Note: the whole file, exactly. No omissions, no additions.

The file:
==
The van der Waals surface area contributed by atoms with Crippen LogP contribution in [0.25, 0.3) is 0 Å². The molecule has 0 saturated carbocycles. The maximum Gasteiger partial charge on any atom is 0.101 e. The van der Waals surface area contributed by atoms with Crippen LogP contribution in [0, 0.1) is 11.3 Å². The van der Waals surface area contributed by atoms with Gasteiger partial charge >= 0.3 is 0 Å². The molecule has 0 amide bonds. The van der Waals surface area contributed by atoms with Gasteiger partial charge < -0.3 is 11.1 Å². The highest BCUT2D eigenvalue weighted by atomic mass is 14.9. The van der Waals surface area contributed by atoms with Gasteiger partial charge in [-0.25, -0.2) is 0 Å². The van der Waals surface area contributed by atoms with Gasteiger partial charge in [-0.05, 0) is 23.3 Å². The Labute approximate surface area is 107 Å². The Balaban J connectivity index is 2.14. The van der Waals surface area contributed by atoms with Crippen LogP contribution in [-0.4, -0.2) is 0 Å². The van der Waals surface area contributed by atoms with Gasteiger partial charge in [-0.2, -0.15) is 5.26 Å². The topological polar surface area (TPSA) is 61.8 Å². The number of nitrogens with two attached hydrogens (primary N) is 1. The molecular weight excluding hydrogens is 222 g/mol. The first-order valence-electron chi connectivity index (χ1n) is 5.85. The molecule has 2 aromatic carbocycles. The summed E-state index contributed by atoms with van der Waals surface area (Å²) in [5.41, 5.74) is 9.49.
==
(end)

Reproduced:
The van der Waals surface area contributed by atoms with Crippen LogP contribution in [0.25, 0.3) is 0 Å². The molecule has 0 saturated carbocycles. The maximum Gasteiger partial charge on any atom is 0.101 e. The van der Waals surface area contributed by atoms with Crippen LogP contribution in [0, 0.1) is 11.3 Å². The van der Waals surface area contributed by atoms with Gasteiger partial charge >= 0.3 is 0 Å². The molecule has 0 amide bonds. The van der Waals surface area contributed by atoms with Gasteiger partial charge < -0.3 is 11.1 Å². The highest BCUT2D eigenvalue weighted by atomic mass is 14.9. The van der Waals surface area contributed by atoms with Gasteiger partial charge in [-0.25, -0.2) is 0 Å². The van der Waals surface area contributed by atoms with Gasteiger partial charge in [-0.05, 0) is 23.3 Å². The Labute approximate surface area is 107 Å². The Balaban J connectivity index is 2.14. The van der Waals surface area contributed by atoms with Crippen LogP contribution in [-0.4, -0.2) is 0 Å². The van der Waals surface area contributed by atoms with Gasteiger partial charge in [-0.2, -0.15) is 5.26 Å². The topological polar surface area (TPSA) is 61.8 Å². The number of nitrogens with two attached hydrogens (primary N) is 1. The molecular weight excluding hydrogens is 222 g/mol. The first-order valence-electron chi connectivity index (χ1n) is 5.85. The molecule has 2 aromatic carbocycles. The summed E-state index contributed by atoms with van der Waals surface area (Å²) in [5.41, 5.74) is 9.49.